A 44-year-old woman was referred to the cardiology department due to experiencing heaviness in both legs during exertion and decreased ankle-brachial indexes of 0.83 and 0.78, respectively. She had a mild case of aplastic anemia. Lower extremity computed tomographic angiography (CTA) revealed a total occlusion of the left iliac artery from the bifurcation of the abdominal aorta, which was reconstructed at the level of the common femoral artery (Fig. 1A, red arrow). Atherosclerotic plaque was clearly visible at the abdominal aorta (Fig. 1B, C). However, the occluded iliac artery showed thread-like hypoplasia without any definitive atherosclerotic occlusion (Fig. 1D, red arrow).
Initially, we suspected congenital atresia of the iliac artery due to the patient's hypoplastic iliac artery, despite this being a rare condition. However, the renal arteries shown on CTA (Fig. 1A) suggested the possibility of fibromuscular dysplasia (FMD). We performed angiography on the candidate vessels. Both renal arteries displayed the typical “string of beads” appearance associated with FMD (Fig. 2A). The findings from intravascular ultrasonography were also consistent with FMD (Fig. 2B, C). Both carotid arteries were relatively normal in shape, but had tortuous courses. In contrast to CTA, the right external iliac artery exhibited a “string of beads” appearance on angiography (Fig. 1A, circle). Additionally, the right popliteal artery showed multiple layers of tread-like stenosis, and the left popliteal artery displayed a beaded appearance on CTA (Fig. 1E–G, red arrows).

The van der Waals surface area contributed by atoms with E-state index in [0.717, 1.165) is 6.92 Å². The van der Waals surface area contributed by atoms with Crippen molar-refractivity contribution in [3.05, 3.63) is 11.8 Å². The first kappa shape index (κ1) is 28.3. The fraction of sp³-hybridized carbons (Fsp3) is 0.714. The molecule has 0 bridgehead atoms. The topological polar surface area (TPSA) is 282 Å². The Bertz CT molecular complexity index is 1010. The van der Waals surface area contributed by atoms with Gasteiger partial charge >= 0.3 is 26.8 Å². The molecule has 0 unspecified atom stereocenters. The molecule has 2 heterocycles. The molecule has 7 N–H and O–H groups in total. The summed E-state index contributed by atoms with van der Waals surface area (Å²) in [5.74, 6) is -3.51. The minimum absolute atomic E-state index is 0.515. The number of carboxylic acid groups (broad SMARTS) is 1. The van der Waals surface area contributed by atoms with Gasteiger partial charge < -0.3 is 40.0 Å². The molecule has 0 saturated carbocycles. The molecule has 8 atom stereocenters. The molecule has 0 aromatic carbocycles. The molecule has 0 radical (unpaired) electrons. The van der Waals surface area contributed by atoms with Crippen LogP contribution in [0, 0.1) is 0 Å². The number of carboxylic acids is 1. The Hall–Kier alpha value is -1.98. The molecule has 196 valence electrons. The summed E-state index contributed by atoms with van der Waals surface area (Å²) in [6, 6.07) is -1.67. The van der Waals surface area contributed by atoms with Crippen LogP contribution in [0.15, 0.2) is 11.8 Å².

FMD is a non-inflammatory and non-atherosclerotic arterial disease of unknown etiology. Historically, FMD was categorized based on the arterial layers affected. However, obtaining pathological specimens is now a rare occurrence. Today, FMD is typically diagnosed through imaging studies, and an angiographic classification is commonly employed .
This patient exhibited tubular and multifocal stenosis, which is characteristic of FMD, and primarily showed lower extremity involvement. This article underscores the importance of considering FMD in middle-aged women presenting with peripheral artery obstructive disease but lacking traditional risk factors. It also highlights the utility of various imaging modalities in such cases.